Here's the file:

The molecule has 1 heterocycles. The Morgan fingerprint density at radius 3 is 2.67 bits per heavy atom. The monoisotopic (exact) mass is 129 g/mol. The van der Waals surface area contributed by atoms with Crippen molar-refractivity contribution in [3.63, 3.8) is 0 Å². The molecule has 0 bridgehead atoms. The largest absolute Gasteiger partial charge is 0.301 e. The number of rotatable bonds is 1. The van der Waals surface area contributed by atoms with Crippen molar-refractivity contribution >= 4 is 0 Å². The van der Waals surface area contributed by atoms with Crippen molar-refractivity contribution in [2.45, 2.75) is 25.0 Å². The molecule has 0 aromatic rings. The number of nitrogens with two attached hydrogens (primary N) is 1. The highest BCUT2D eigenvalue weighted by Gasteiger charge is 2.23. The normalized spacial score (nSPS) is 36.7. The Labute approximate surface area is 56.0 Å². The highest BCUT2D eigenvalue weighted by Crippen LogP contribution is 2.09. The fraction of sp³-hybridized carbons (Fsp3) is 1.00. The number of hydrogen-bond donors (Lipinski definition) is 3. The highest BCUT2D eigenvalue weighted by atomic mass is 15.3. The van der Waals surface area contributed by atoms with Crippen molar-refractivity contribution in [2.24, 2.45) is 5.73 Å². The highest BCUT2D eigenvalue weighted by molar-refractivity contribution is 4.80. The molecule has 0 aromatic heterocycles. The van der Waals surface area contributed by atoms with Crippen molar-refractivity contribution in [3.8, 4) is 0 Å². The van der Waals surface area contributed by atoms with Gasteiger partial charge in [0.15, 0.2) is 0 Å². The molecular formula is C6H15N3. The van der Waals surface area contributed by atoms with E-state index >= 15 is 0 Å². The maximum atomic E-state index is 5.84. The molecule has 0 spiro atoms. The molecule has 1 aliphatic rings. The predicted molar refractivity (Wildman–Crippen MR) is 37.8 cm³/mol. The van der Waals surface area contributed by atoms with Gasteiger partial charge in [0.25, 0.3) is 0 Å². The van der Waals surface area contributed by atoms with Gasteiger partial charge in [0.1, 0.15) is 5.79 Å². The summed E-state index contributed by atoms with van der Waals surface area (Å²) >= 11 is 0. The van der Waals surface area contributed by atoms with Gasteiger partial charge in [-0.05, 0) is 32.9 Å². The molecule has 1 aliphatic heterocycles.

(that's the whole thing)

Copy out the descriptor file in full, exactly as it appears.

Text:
The molecule has 1 heterocycles. The Morgan fingerprint density at radius 3 is 2.67 bits per heavy atom. The monoisotopic (exact) mass is 129 g/mol. The van der Waals surface area contributed by atoms with Crippen molar-refractivity contribution in [3.63, 3.8) is 0 Å². The molecule has 0 bridgehead atoms. The largest absolute Gasteiger partial charge is 0.301 e. The number of rotatable bonds is 1. The van der Waals surface area contributed by atoms with Crippen molar-refractivity contribution >= 4 is 0 Å². The van der Waals surface area contributed by atoms with Crippen molar-refractivity contribution in [2.45, 2.75) is 25.0 Å². The molecule has 0 aromatic rings. The number of nitrogens with two attached hydrogens (primary N) is 1. The highest BCUT2D eigenvalue weighted by Gasteiger charge is 2.23. The normalized spacial score (nSPS) is 36.7. The Labute approximate surface area is 56.0 Å². The highest BCUT2D eigenvalue weighted by Crippen LogP contribution is 2.09. The fraction of sp³-hybridized carbons (Fsp3) is 1.00. The number of hydrogen-bond donors (Lipinski definition) is 3. The highest BCUT2D eigenvalue weighted by atomic mass is 15.3. The van der Waals surface area contributed by atoms with Crippen molar-refractivity contribution in [2.24, 2.45) is 5.73 Å². The highest BCUT2D eigenvalue weighted by molar-refractivity contribution is 4.80. The molecule has 0 aromatic heterocycles. The van der Waals surface area contributed by atoms with Crippen molar-refractivity contribution in [3.8, 4) is 0 Å². The van der Waals surface area contributed by atoms with Gasteiger partial charge in [0.15, 0.2) is 0 Å². The molecular formula is C6H15N3. The van der Waals surface area contributed by atoms with E-state index >= 15 is 0 Å². The maximum atomic E-state index is 5.84. The molecule has 0 spiro atoms. The molecule has 1 aliphatic rings. The predicted molar refractivity (Wildman–Crippen MR) is 37.8 cm³/mol. The van der Waals surface area contributed by atoms with Gasteiger partial charge in [0.25, 0.3) is 0 Å². The van der Waals surface area contributed by atoms with Gasteiger partial charge in [0.1, 0.15) is 5.79 Å². The summed E-state index contributed by atoms with van der Waals surface area (Å²) >= 11 is 0. The van der Waals surface area contributed by atoms with Gasteiger partial charge in [-0.05, 0) is 32.9 Å². The molecule has 1 aliphatic heterocycles.